pig-eat-ball-gameplay-screenshot-4Pig Eat Ball‘s aesthetic really helps to cement the zaniness of the game. This is seen first and foremost in the character design. Right from the opening scene, players are introduced to Bow’s father. He has a cake for a head and a personality not all that dissimilar to the King of All Cosmos. It certainly sets the tone for the game. Players are later introduced to the king’s guards. These guys also have cakes for heads. There are the peculiar-looking clams, too. It would also seem that there are a number of mischievous pill bugs with a penchant for tennis milling around the station. On top of this, the color scheme and level of detail in the visuals helps everything really pop off the screen. It’s very similar to the bright colors so common in classic arcade games.

Meanwhile, the game’s soundtrack is lighthearted and upbeat. It has a lot of memorable tunes and they’re easy to get stuck in one’s head. They all do a lot to bring that arcade game feel to the forefront.

It can be very hard to make a video game that is meant to come off as weird and over the top, but also not seem contrived. Pig Eat Ball does this very well. It’s visual style and characters are endearing, while gameplay is entertaining, silly, requires some thought, and is just an overall good time. People looking for something well off the beaten path would do well to try this game out. It’s easily one of the most unusual, yet enjoyable titles to come along in a very long time.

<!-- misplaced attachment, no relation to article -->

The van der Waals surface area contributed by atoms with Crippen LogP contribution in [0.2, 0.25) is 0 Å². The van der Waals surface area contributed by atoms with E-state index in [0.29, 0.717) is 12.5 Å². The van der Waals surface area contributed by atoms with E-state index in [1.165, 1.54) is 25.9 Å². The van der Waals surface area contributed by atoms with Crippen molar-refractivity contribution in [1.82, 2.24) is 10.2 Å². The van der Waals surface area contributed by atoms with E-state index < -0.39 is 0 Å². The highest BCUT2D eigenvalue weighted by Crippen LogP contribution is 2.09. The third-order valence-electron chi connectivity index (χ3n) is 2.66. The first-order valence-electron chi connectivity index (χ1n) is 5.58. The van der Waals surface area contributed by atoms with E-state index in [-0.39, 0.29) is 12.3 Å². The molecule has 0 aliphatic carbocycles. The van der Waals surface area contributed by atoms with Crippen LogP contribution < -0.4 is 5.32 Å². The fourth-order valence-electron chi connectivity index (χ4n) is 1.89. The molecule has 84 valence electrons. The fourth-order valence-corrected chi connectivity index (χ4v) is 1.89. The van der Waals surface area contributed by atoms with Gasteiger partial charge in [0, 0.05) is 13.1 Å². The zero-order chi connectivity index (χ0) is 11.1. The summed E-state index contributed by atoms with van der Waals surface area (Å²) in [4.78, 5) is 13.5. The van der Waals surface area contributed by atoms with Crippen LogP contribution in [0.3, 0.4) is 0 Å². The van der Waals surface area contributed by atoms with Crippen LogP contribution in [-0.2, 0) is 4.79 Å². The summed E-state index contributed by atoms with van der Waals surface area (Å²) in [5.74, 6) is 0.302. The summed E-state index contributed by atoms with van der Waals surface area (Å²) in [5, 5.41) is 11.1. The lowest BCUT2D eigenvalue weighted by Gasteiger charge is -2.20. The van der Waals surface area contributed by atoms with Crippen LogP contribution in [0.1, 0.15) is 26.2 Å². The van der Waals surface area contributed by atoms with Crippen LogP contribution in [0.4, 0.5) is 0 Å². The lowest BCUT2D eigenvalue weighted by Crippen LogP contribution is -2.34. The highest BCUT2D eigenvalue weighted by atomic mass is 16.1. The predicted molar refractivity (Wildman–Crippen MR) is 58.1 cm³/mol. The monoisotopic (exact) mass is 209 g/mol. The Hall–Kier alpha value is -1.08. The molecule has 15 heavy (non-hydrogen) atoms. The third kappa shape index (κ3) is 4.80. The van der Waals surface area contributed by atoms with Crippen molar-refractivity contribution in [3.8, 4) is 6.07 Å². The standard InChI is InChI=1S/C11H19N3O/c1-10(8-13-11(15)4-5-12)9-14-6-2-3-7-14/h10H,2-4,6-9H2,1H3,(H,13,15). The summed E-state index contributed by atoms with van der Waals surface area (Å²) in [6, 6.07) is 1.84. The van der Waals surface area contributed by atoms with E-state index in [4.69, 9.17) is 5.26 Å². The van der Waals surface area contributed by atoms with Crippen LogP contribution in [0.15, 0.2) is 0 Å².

Pig Eat Ball is currently available for Windows, Mac, and Linux via Steam and Itch.io, as well as  PlayStation 4, and Xbox One.

Papers, Please

papers-please-gameplay-screenshot-1Every now and then a game comes flying out of left field that makes people reconsider what video games are. One such example of this is Papers, Please. Here, players take on the role of a border inspector in the fictional totalitarian state of Arstotzka during the Cold War. With that, players are responsible for monitoring anyone trying to come into the country. They will do this by looking at people’s passports, visas, fingerprints, and such and compare them to guidelines set out by the Ministry of Admission. As one can see, this is very different from the vast majority of games out there. It’s also surprisingly engaging as players find themselves getting better and better at doing their job.